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bounce HTTP requests around for load balancing or as an HTTP host router

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README.markdown

bouncy

Bouncy uses node's http parser innards to bounce http requests around to where they need to go in an entirely transparent way.

Use bouncy as a load balancer or http host router, either programmatically or with the simple command-line tool.

Bouncy is websocket and tls (https) capable.

trampoline

example

route.js

Route requests based on the host field

var bouncy = require('bouncy');

bouncy(function (req, bounce) {
    if (req.headers.host === 'beep.example.com') {
        bounce(8001).on('error', onerror);
    }
    else if (req.headers.host === 'boop.example.com') {
        bounce(8002).on('error', onerror);
    }

    req.on('error', onerror);
    function onerror () { req.destroy() }
}).listen(8000);

command-line

Just create a routes.json file like this:

{
    "beep.example.com" : 8000,
    "boop.example.com" : 8001
}

Then point the bouncy command at this routes.json file and give it a port to listen on:

bouncy routes.json 80

The routes.json file should just map host names to host/port combos. Use a colon-separated string to specify a host and port in a route.

Use "" for the host as a default route.

bouncy(opts={}, cb)

bouncy(cb) returns a new net.Server object that you can .listen() on.

If you specify opts.key and opts.cert, the connection will be set to secure mode using tls. Do this if you want to make an https router.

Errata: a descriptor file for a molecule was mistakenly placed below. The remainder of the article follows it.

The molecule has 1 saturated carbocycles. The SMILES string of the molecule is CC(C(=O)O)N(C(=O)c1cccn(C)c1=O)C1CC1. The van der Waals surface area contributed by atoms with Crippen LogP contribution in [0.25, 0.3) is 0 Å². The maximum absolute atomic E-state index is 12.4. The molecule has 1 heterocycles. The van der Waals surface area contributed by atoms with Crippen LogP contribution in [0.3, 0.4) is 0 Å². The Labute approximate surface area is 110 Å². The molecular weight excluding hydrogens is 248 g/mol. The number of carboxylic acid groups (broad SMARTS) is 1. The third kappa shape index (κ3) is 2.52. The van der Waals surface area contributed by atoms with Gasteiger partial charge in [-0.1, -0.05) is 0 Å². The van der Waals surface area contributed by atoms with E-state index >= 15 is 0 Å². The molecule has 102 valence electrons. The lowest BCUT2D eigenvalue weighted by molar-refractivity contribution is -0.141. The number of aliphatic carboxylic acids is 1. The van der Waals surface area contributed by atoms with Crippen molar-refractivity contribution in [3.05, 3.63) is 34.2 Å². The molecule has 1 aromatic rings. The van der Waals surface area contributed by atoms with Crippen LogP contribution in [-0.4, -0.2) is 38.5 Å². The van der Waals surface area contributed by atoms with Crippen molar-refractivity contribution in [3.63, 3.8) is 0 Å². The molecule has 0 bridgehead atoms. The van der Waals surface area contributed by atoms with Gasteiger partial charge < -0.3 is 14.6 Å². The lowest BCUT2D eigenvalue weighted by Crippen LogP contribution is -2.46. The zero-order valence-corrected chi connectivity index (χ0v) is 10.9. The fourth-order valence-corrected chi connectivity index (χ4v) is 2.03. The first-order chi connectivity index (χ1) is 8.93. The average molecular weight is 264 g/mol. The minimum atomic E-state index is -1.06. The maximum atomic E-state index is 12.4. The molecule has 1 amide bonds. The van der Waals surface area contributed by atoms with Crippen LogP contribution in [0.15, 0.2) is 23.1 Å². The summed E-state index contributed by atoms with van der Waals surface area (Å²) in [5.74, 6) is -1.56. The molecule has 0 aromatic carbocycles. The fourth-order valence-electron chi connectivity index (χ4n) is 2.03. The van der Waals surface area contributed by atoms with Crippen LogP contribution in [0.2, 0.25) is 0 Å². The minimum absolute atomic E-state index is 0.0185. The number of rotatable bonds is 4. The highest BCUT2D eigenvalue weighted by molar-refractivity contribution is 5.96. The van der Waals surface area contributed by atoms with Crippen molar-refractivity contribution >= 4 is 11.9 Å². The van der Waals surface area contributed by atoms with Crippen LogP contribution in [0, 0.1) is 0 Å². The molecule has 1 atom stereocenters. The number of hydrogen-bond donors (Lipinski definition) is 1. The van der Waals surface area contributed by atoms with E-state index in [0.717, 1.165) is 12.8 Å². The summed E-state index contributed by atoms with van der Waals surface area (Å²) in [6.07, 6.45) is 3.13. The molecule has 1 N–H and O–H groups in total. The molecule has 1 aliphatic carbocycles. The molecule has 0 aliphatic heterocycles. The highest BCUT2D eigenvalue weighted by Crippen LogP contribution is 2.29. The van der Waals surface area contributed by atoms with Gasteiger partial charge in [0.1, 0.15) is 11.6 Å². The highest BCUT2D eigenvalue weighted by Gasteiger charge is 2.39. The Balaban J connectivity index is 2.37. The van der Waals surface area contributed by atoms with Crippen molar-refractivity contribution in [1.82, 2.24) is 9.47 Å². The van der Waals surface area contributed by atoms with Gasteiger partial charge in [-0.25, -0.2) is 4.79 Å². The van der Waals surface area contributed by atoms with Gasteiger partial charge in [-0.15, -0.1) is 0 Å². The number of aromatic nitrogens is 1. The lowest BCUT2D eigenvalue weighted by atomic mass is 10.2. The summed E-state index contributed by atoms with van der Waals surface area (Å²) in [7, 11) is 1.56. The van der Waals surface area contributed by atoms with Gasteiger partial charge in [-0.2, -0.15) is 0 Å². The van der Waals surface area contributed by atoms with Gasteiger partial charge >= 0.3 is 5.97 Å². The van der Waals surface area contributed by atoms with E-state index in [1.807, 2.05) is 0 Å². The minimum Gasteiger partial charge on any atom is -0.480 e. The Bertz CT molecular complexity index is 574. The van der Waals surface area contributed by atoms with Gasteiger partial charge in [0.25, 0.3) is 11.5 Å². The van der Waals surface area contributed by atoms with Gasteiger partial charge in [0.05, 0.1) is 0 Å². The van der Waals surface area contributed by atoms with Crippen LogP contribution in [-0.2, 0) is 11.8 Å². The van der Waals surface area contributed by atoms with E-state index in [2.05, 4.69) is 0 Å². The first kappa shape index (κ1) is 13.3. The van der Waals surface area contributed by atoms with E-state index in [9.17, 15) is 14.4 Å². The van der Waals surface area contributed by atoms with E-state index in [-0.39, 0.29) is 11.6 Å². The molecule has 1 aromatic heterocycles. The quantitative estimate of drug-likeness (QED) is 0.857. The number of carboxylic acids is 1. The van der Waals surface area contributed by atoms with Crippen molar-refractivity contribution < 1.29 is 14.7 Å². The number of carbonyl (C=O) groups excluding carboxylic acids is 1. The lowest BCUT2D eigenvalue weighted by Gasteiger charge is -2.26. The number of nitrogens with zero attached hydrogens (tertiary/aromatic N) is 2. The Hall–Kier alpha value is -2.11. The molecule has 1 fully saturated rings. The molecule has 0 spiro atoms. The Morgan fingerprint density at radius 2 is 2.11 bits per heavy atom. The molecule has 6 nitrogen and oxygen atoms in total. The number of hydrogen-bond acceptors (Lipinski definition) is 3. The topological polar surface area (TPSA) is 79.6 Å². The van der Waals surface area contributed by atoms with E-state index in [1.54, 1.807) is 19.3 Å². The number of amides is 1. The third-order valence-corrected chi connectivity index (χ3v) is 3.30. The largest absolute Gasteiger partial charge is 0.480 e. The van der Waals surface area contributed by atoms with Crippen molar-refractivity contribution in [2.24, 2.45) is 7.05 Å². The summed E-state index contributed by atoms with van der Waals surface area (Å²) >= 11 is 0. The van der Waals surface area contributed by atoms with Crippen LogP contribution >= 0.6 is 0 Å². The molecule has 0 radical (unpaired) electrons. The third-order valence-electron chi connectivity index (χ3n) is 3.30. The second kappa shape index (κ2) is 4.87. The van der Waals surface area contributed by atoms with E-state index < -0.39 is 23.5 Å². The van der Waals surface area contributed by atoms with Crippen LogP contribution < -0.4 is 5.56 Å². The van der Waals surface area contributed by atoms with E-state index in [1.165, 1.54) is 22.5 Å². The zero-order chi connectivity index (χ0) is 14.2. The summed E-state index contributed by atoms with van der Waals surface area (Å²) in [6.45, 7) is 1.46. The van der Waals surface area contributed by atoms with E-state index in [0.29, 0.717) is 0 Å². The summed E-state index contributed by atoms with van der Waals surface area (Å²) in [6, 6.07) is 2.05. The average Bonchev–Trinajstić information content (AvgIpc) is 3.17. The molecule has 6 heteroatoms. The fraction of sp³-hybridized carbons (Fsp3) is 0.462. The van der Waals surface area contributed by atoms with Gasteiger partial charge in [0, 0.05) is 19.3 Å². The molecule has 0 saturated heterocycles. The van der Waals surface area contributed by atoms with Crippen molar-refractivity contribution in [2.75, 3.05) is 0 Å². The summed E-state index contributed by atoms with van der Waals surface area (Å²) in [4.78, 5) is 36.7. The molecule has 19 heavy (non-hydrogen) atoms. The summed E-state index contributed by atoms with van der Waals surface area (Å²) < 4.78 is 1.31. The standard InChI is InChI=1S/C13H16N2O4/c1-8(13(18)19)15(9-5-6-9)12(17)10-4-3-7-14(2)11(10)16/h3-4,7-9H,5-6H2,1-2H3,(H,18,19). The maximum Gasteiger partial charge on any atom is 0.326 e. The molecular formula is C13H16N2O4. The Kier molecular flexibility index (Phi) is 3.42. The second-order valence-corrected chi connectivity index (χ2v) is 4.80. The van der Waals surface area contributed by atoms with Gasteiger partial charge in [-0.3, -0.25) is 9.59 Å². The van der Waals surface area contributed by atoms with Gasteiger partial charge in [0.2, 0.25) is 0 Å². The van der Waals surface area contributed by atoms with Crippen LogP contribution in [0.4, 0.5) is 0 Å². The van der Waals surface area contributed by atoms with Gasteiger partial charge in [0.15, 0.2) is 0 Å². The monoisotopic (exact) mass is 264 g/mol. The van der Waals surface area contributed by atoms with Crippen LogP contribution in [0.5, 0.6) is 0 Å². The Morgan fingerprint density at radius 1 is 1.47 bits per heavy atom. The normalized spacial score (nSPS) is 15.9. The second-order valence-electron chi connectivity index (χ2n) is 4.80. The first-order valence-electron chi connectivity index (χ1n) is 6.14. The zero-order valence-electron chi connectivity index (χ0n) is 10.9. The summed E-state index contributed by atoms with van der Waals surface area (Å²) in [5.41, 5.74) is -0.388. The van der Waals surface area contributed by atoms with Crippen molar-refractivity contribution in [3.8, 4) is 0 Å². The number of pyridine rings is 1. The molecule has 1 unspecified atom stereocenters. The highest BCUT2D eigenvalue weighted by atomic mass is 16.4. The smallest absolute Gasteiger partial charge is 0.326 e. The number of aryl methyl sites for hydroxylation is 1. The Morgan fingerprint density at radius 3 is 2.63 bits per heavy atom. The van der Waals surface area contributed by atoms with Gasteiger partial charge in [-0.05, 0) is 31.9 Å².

Your callback cb will get these arguments:

req

The node http module request object.

To catch parse errors, listen for the "error" event.

bounce(stream, opts={})

Call this function when you're ready to bounce the request to a stream.

The exact request that was received will be written to stream and future incoming data will be piped to and from it.

To send data to a different url path on the destination stream, you can specify opts.path.

You can specify header fields to insert into the request with opts.headers.

By default, "x-forwarded-for", "x-forwarded-port", and "x-forwarded-proto" are all automatically inserted into the outgoing header.

You can pass in an EventEmitter on opts.emitter to listen for "drop" events which occur when a .write() fails which happens with annoying frequency in node v0.4.x.

If you pass in an emitter you'll get the connection object on "drop" events so you can handle these yourself by writing an error message to the stream. If you don't pass in an opts.emitter, the connection will be .destroy()ed.

bounce() returns the stream object that it's using. This is useful if you pass in a port so you can .on('error', fn) to detect connection errors.

bounce(port, ...), bounce(host, port, ...), bounce(url)

These variants of bounce() are sugar for bounce(net.createConnection(port)) and bounce(net.createConnection(port, host)).

Optionally you can pass port and host keys to opts and it does the same thing.

Passing bounce() a string that looks like a url (with or without "http://") will set the opts.host, opts.port, and opts.path accordingly.

bounce.respond()

Return a new HTTP response object for the request. This is useful if you need to write an error result.

install

With npm, do:

npm install bouncy

to install as a library or

npm install -g bouncy

to get the command-line tool.

license

MIT/X11

jumping

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